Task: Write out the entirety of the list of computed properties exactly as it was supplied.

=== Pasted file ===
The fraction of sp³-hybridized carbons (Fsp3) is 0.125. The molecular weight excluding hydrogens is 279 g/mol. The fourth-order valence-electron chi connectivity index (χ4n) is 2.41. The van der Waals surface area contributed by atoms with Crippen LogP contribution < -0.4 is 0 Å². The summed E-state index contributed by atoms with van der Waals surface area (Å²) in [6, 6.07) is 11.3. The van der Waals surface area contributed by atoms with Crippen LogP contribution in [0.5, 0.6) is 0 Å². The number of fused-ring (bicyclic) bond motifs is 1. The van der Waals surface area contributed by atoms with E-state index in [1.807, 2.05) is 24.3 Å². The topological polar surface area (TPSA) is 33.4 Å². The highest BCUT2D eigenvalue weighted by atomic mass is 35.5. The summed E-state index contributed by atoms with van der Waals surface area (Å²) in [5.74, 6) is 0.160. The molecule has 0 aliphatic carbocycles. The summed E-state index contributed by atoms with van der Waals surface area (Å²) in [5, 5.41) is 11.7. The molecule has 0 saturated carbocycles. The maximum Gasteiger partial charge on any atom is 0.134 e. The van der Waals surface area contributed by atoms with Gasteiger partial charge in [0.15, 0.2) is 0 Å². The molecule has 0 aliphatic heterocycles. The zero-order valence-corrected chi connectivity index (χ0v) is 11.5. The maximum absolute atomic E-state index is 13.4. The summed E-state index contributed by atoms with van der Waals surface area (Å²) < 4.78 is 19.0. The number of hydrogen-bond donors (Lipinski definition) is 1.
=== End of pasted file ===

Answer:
The fraction of sp³-hybridized carbons (Fsp3) is 0.125. The molecular weight excluding hydrogens is 279 g/mol. The fourth-order valence-electron chi connectivity index (χ4n) is 2.41. The van der Waals surface area contributed by atoms with Crippen LogP contribution < -0.4 is 0 Å². The summed E-state index contributed by atoms with van der Waals surface area (Å²) in [6, 6.07) is 11.3. The van der Waals surface area contributed by atoms with Crippen LogP contribution in [0.5, 0.6) is 0 Å². The number of fused-ring (bicyclic) bond motifs is 1. The van der Waals surface area contributed by atoms with E-state index in [1.807, 2.05) is 24.3 Å². The topological polar surface area (TPSA) is 33.4 Å². The highest BCUT2D eigenvalue weighted by atomic mass is 35.5. The summed E-state index contributed by atoms with van der Waals surface area (Å²) in [5.74, 6) is 0.160. The molecule has 0 aliphatic carbocycles. The summed E-state index contributed by atoms with van der Waals surface area (Å²) in [5, 5.41) is 11.7. The molecule has 0 saturated carbocycles. The maximum Gasteiger partial charge on any atom is 0.134 e. The van der Waals surface area contributed by atoms with Gasteiger partial charge in [0.15, 0.2) is 0 Å². The molecule has 0 aliphatic heterocycles. The zero-order valence-corrected chi connectivity index (χ0v) is 11.5. The maximum absolute atomic E-state index is 13.4. The summed E-state index contributed by atoms with van der Waals surface area (Å²) < 4.78 is 19.0. The number of hydrogen-bond donors (Lipinski definition) is 1.